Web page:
A Non-Taxing New Year’s Resolution: The Tax-Free Savings Account
January 16, 2021

Ottawa Journal (January 12 – January 16, 2021)
David Tilson, M.P.

Whether it’s spending less, saving more, or losing weight gained over the holidays, Canadians often begin their New Year by resolving to make improvements to our lives and the lives of our families. This year, the global economic turmoil is making New Year’s optimism a bit tougher to generate. So this year, our resolutions have to work for today’s economic reality, as well as for tomorrow’s goals. For those of us looking for a good resolution that is easy, that takes advantage of our Conservative government’s extensive tax cuts and that makes financial sense now and in the future, a great option is opening up the new Tax-Free Savings Account.

On January 1st, Canadians aged 18 or older are now able to open one of these accounts and contribute up to $5,000 per year. Any earnings will be entirely tax-free. Unlike an RRSP, we can take money out and put it in at any time with no tax penalty. The goal behind the Tax-Free Savings Account (TFSA) is simple: rewarding prudence. Responsible Canadians take advantage of this new way to put money aside for emergencies, a rainy day, or a big purchase that’s coming down the pipe. The TFSA rewards us by protecting our hard-earned interests from the taxman.

When I first heard about the benefits of this new account, I was very impressed. By investing $50 a week and with a modest five per cent return on their investment, a family could see their TFSA grow to almost $35,000 within a decade, as well as save them almost $2,700 in taxes.

Canadians at any point in their lives and at every income level can benefit from the TFSA: a student saving for a first car or a young family looking to fix-up their first home can take advantage of the TFSA’s penalty-free withdrawals in ways that RRSPs don’t allow. Even someone financially well-established, with 25 years before retirement, could save and earn over $300,000 by taking advantage of the TFSA – over and above their RRSP holdings – including the more than $30,000 that the taxman would have claimed.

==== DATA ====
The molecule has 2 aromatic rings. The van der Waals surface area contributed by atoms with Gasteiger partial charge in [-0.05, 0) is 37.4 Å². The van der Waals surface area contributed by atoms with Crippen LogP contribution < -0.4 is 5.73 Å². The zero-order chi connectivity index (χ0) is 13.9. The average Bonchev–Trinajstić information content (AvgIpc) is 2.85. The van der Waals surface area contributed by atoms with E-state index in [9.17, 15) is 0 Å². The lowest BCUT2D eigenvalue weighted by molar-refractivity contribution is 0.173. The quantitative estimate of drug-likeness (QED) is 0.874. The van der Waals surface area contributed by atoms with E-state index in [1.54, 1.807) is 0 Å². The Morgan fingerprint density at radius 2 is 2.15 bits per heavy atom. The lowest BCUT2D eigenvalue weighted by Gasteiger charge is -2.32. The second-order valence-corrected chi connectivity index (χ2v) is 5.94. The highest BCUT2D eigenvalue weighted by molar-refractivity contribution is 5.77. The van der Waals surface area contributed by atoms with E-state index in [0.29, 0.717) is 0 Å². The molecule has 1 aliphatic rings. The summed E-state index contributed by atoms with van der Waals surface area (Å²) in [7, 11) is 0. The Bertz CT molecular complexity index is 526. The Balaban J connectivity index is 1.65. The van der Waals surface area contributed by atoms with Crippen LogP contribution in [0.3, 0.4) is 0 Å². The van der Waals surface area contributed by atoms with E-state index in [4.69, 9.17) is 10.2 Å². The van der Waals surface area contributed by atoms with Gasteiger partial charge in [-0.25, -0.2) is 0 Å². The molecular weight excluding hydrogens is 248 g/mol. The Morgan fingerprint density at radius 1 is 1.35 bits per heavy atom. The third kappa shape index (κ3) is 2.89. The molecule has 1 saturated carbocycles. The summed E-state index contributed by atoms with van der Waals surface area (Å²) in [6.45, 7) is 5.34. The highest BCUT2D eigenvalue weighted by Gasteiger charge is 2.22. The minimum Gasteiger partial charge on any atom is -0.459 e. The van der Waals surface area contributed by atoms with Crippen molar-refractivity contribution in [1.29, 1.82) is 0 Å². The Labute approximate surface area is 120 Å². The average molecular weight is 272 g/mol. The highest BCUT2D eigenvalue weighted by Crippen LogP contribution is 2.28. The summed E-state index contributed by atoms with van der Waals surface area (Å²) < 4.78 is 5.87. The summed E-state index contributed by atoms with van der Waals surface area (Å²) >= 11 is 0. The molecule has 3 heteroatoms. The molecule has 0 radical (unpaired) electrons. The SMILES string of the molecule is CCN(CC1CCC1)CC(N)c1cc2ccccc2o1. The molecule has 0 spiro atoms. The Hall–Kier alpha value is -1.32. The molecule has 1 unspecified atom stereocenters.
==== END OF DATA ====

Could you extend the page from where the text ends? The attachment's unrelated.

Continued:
Additionally, for those whose financial wheeling and dealing extends beyond saving for something relatively small, like a new home-entertainment system, the Tax-Free Savings Account, just like an RRSP, can be used for stocks, bonds and mutual funds, as well as regular savings.

While the TFSA can begin helping us save more of our own money, we all have been benefiting from the Conservative government’s tax reductions for several years now. For not only does the Conservative government believe that Canadians are the best judges of how to spend our own money; our government has also been ahead of the curve in taking action to protect the Canadian economy from the looming global economic storm.

We’re all paying less tax thanks to the two per cent GST cut and the reduction to personal and business taxes. In all, the average Canadian family has seen their annual tax bill go down by $3,500. Those are real savings that we can depend on, put in place by the real leadership that Canadians depend on.

If you commit to only one New Year’s resolution this year, I encourage you to see if opening a Tax-Free Savings account in the New Year is right for you. It makes sense for today’s economic reality, as well as for a tomorrow that we can all look to with confidence.

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